As early as January, the city of Sarasota and the Salvation Army could be collaborating on a new program designed to help members of the homeless population find gainful employment.
Called Street Teams, the concept is modeled on a program that has been under way since January 2009 in Daytona Beach.
During the City Commission’s special meeting Monday, acting as the Community Redevelopment Agency, Vice Mayor Terry Turner said he recently had discussed Street Teams with Salvation Army officials in Sarasota.
“(They) have a very disciplined approach to helping people,” he said.
Commissioner Paul Caragiulo also had talked with Salvation Army General Manager Bryan Pope, he said.
“It is a remarkable program … there’s quite a lot of literature out there that shows how effective it really is,” he said.
In an interview with the Observer, David Sutton, the Salvation Army’s Sarasota director of programs and facilities, said he first learned of Street Teams during a conference a couple of years ago. Last year, he said, he traveled to Daytona Beach to see first-hand how it operates.
In Sarasota, each Street Team would be composed of 10 men who would work four hours every morning, five days a week, picking up trash, cleaning the streets and undertaking other chores under the direction of the city’s Public Works Department, Sutton said. The goal, he said, “is to help people who are capable of work” and provide them a safe environment in which to work.
“They have to be clean and sober and willing to work a program” such as Alcoholics Anonymous, Sutton said.
The Salvation Army would house and feed the Street Teams participants, Sutton said. Regarding city funding, he said the Salvation Army was seeking just enough money to cover the cost of providing those services.
Turner suggested Monday that $50,000 a year in Community Redevelopment Agency funds could be awarded for each of the next two years to Street Teams.
“It’s not a very expensive program,” he said. “I think this is a very high priority use for (CRA funds).”
Caragiulo agreed with Turner about funding a local program for two years to see how effective it would be in helping the homeless get off the streets. Moreover, he said, the Salvation Army would be able to track the program’s effectiveness.
“I’m in favor of trying to help people,” Commissioner Shannon Snyder said. However, if a homeless person were given several opportunities to participate in the program and refused, Snyder said, a judge should have that information in determining the handling of a case if the person were arrested.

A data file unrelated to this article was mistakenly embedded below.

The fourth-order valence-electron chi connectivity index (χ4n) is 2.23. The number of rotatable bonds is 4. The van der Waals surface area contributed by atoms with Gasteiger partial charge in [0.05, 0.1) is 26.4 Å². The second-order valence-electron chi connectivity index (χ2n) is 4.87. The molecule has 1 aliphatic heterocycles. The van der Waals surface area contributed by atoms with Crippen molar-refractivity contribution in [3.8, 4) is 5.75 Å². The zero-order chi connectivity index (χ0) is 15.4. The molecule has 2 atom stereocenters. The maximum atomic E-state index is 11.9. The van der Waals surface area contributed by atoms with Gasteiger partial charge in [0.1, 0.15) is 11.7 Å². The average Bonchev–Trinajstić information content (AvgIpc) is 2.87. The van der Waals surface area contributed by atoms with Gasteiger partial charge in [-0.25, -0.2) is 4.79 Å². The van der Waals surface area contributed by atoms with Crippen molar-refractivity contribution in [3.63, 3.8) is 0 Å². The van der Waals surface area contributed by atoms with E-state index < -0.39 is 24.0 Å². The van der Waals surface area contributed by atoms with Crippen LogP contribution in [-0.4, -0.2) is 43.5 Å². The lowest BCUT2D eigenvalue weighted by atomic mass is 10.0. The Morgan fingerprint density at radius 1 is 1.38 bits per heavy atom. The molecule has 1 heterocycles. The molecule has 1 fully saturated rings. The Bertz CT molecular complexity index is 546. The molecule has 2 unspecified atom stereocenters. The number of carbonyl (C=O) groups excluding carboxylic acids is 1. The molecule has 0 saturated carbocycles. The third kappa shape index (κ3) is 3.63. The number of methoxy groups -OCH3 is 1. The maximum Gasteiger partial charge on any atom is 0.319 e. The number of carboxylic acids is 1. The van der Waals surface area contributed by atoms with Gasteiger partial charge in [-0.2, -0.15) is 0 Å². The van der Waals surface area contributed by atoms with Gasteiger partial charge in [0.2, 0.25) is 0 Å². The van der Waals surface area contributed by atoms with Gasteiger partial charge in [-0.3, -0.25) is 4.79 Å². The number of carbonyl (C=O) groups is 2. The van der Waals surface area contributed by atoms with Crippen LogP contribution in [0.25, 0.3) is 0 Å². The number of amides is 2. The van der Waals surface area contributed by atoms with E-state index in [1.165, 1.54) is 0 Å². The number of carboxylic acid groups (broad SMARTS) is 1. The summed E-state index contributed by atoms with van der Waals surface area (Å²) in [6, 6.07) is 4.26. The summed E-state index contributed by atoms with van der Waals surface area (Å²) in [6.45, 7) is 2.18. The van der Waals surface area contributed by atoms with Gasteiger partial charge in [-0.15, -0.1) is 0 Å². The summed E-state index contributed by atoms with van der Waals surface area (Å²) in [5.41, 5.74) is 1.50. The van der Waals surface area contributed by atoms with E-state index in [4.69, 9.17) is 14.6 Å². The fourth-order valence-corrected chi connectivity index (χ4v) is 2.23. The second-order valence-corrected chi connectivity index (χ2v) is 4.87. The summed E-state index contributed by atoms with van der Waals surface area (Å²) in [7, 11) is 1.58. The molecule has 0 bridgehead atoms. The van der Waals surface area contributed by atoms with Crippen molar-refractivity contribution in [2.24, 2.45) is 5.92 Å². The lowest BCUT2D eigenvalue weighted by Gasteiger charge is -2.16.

Later, Snyder said he would be comfortable with putting as much as $80,000 a year from CRA funds into the program.
“I think this is fabulous,” Mayor Suzanne Atwell said, adding that she also had talked with Sutton about the program. “What a great way to start this … because the hue and cry in the community is we’ve got to do something … We’re finally going to do something about this.”
The City Commission Monday directed staff to present a formal proposal to it for the program.
“I think there’s no doubt that there’s five votes there for it,” Turner told the Observer after the meeting. “I’d be surprised if there wasn’t something up and running by the start of season,” he said. “It’s my strongly held hope.”
City Manager Bob Bartolotta told the Observer Tuesday that he felt that timetable was “probably doable … I think if we try to shoot for having it up and running by January, that is realistic.”
The real challenge for many homeless people, Sutton said, is that those past the age of 40 or 45 with no clear work record find it almost impossible to land jobs.
“They have an uphill battle,” he said. The Street Teams program, he said, “would give them an opportunity to move forward.”
He added: “When they get out and do something physical, they get reorganized emotionally, physically and mentally.”
In Daytona Beach, 38% of the people in the program are able to find other employment and leave homelessness behind them, Sutton said.
The Salvation Army already has staff and programs in place that will enable it to identify potential Street Teams members, he said. “I know all the homeless (in the city),” Sutton said. “I see them every day” in the Salvation Army’s cafeteria. I’m going to look for people who are actually trying to help themselves.”
Not knowing whether the City Commission would be willing to pursue the program, Sutton said he already had been seeking support from the district office for the Salvation Army looking into the possibility of grants. However, he said, without the city’s support, “(the start of the program) probably would be delayed.”
Sutton added that the Sarasota Ministerial Association was scheduled to discuss Street Teams during its meeting this week.
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